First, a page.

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The gaslight dims, the suspense rises

By Carrie Humphreys
For the Observer

Audiences will be on the edge of their seats during the three-week run of "Angel Street," which opens Aug. 13 at the Strand Theater.

The Swamp Fox Players' production of the psychological thriller is packed with suspense and melodrama.

The gripping mystery, in the genre of "Dial M for Murder" and "Wait until Dark," is one of the longest running non-musicals in Broadway history.

Inge Ebert directs the intense interplay.

"I'm known for directing comedies, but 'Angel Street' is far from a comedy," Ebert said. "It is a very powerful play from which the old black-and-white movie 'Gaslight' was made. I loved the movie 'Gaslight' with Ingrid Bergman."

Indeed, a great deal of the play revolves around its infamous gaslight. Playwright Patrick Hamilton sets the opening scene in London, late afternoon, "before the feeble dawn of gaslight and tea."

"I've wanted to do this play for a couple of years," Ebert said. "It was a matter of getting the right performers."

Her handpicked cast is up to the task of producing an exciting thriller, she said. "It has to be done perfectly."

Ebert described the emotionally charged plot: "To cover his tracks while searching for hidden treasure in his own house, Jack Manningham [played by Charles Wells] is trying to convince his wife Bella [Kelly Callahan] that she is losing her mind. Can Bella trust the retired inspector Rough [Myles Barry Derison]? And which of the maids [Jo Camlin and Mary Palmer] will be her ally and which will betray her in a skinny minute?"

Ebert told Wells, "by the end of the play I want the audience to hate your guts."

And apparently they will.

"I'm a nasty guy," Wells said of his character. "I go around killing people. I think everyone is beneath me. The women in particular will find my character very evil, very chauvinistic. I get what I want when I want it by going around using people."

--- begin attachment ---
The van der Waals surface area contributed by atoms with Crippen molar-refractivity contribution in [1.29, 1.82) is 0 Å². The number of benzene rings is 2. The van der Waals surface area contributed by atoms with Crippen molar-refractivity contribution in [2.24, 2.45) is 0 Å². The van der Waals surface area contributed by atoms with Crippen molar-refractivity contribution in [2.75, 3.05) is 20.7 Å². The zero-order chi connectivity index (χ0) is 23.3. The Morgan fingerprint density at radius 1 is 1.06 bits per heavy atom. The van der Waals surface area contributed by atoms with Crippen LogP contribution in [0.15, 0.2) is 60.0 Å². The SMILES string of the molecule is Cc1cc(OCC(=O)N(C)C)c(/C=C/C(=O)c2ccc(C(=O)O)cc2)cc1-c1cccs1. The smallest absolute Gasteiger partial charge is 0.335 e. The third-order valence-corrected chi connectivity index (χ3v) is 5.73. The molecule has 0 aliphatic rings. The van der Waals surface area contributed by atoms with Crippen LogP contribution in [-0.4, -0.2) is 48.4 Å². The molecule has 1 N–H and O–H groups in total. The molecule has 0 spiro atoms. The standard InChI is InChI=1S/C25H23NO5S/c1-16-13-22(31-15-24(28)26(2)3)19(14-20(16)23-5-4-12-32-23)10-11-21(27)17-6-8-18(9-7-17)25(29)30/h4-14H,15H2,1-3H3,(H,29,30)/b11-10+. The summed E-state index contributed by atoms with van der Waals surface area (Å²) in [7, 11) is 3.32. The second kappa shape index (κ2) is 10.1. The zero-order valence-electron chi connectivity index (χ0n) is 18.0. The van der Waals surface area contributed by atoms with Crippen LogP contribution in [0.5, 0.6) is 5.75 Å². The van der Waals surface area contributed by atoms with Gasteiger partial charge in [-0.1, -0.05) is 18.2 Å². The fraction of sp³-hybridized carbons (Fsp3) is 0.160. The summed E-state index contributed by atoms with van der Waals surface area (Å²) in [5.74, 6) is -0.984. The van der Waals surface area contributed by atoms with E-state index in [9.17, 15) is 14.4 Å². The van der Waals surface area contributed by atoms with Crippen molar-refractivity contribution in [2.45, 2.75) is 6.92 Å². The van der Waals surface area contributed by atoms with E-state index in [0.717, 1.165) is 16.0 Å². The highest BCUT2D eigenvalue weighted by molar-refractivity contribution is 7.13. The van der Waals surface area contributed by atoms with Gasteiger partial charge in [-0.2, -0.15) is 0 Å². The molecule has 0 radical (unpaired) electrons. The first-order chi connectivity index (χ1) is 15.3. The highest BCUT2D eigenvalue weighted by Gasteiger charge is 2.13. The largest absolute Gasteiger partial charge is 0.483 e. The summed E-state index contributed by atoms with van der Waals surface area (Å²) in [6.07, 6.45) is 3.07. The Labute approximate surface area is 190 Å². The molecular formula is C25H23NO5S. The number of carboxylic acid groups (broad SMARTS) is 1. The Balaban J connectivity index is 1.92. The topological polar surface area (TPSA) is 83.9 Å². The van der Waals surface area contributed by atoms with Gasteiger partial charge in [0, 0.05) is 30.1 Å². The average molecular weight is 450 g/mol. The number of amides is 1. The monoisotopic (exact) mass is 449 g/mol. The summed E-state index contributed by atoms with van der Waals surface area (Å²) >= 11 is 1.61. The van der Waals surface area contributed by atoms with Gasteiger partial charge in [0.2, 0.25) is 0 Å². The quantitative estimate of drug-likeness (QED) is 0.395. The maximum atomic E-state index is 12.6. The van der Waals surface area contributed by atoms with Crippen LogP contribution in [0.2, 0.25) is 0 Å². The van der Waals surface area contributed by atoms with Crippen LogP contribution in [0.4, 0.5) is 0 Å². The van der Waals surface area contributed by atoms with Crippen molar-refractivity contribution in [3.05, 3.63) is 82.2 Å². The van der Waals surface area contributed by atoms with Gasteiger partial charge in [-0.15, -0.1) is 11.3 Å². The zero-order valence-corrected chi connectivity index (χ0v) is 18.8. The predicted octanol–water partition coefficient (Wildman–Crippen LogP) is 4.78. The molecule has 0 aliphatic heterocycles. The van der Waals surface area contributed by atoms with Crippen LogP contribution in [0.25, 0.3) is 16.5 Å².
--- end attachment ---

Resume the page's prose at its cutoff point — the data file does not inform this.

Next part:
Although local theatergoers are most familiar with Wells as a director, "I enjoy acting just as much as directing if the part is right," he said.

Wells said his role is a challenge.

"This play is very different from the usual Swamp Fox Players production. It's a dark play, but if we do our jobs right, it should be very interesting," he said.

Wells said he has great chemistry with the cast, in particular his on-stage wife, veteran actor Callahan. She describes "Angel Street" as a really neat story.

"It's a period piece set in the 1930s. The costumes are pretty," said Callahan, who employs an English accent for her role.

Callahan's part requires her to play a meek woman. Something she's unfamiliar with.

"Usually my roles are about pretty strong women, so it's hard to repress that in me," she said. "There are violent scenes, some physical stuff. Everyone will be rooting for my character."

Derison portrays the ex-police detective bent on solving a murder that was committed 15 years earlier.

"This is an incredibly heavy role for me, with a lot of dialog to learn, but when I heard Inge was doing 'Gaslight,' the stage version, I jumped at it," Derison said. "I'd seen the film and can remember the movie very well. The movie was very powerful."

Derison, a Swamp Fox Player regular, has worked with Wells in the past and says he's a great guy offstage. "In this play we have our confrontations. In his role as Mr. Manningham, Charles scares the heck out of me," he said.

"Angel Street" will be performed at 8 p.m. on Aug. 13-14, 19-21 and 26-28, and at 2:30 p.m. on Aug. 22. Tickets are $15. Call 527-2924 for information. The Strand Theater is on Front Street in Georgetown, near the clock tower.

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